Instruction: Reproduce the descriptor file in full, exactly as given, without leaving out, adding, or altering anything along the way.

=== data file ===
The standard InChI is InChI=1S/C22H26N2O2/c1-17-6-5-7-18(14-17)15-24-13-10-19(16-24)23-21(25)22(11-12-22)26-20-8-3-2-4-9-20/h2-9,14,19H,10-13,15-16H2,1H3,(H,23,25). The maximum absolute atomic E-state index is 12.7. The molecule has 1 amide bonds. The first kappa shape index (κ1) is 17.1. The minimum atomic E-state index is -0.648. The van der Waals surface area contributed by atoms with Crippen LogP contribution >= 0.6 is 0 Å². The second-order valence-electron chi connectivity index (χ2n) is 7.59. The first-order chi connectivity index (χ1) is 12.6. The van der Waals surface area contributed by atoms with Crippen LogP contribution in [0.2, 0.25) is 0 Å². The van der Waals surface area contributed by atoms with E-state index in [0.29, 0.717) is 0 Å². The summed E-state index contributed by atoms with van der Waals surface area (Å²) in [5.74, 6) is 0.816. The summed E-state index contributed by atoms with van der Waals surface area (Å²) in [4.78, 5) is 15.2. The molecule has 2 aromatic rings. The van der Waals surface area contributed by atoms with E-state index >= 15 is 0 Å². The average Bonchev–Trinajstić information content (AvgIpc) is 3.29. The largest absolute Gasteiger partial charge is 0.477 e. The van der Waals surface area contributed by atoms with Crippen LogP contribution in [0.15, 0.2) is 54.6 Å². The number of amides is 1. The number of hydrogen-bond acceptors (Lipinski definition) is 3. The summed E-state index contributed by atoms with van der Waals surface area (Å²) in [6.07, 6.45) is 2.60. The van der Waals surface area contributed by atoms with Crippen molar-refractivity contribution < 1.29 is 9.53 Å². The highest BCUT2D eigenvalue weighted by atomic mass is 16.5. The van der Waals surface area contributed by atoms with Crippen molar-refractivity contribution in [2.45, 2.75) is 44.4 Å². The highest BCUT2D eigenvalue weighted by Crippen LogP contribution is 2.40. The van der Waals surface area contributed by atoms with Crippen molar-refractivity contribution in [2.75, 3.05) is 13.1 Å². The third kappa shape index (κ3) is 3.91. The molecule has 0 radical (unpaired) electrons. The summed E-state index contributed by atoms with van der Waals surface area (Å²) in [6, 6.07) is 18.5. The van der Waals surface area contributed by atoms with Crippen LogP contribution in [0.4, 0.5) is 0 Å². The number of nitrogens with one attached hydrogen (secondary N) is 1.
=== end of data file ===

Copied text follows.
The standard InChI is InChI=1S/C22H26N2O2/c1-17-6-5-7-18(14-17)15-24-13-10-19(16-24)23-21(25)22(11-12-22)26-20-8-3-2-4-9-20/h2-9,14,19H,10-13,15-16H2,1H3,(H,23,25). The maximum absolute atomic E-state index is 12.7. The molecule has 1 amide bonds. The first kappa shape index (κ1) is 17.1. The minimum atomic E-state index is -0.648. The van der Waals surface area contributed by atoms with Crippen LogP contribution >= 0.6 is 0 Å². The second-order valence-electron chi connectivity index (χ2n) is 7.59. The first-order chi connectivity index (χ1) is 12.6. The van der Waals surface area contributed by atoms with Crippen LogP contribution in [0.2, 0.25) is 0 Å². The van der Waals surface area contributed by atoms with E-state index in [0.29, 0.717) is 0 Å². The summed E-state index contributed by atoms with van der Waals surface area (Å²) in [5.74, 6) is 0.816. The summed E-state index contributed by atoms with van der Waals surface area (Å²) in [4.78, 5) is 15.2. The molecule has 2 aromatic rings. The van der Waals surface area contributed by atoms with E-state index >= 15 is 0 Å². The average Bonchev–Trinajstić information content (AvgIpc) is 3.29. The largest absolute Gasteiger partial charge is 0.477 e. The van der Waals surface area contributed by atoms with Crippen LogP contribution in [0.15, 0.2) is 54.6 Å². The number of amides is 1. The number of hydrogen-bond acceptors (Lipinski definition) is 3. The summed E-state index contributed by atoms with van der Waals surface area (Å²) in [6.07, 6.45) is 2.60. The van der Waals surface area contributed by atoms with Crippen molar-refractivity contribution < 1.29 is 9.53 Å². The highest BCUT2D eigenvalue weighted by atomic mass is 16.5. The van der Waals surface area contributed by atoms with Crippen molar-refractivity contribution in [2.45, 2.75) is 44.4 Å². The highest BCUT2D eigenvalue weighted by Crippen LogP contribution is 2.40. The van der Waals surface area contributed by atoms with Crippen molar-refractivity contribution in [2.75, 3.05) is 13.1 Å². The third kappa shape index (κ3) is 3.91. The molecule has 0 radical (unpaired) electrons. The summed E-state index contributed by atoms with van der Waals surface area (Å²) in [6, 6.07) is 18.5. The van der Waals surface area contributed by atoms with Crippen LogP contribution in [0.4, 0.5) is 0 Å². The number of nitrogens with one attached hydrogen (secondary N) is 1.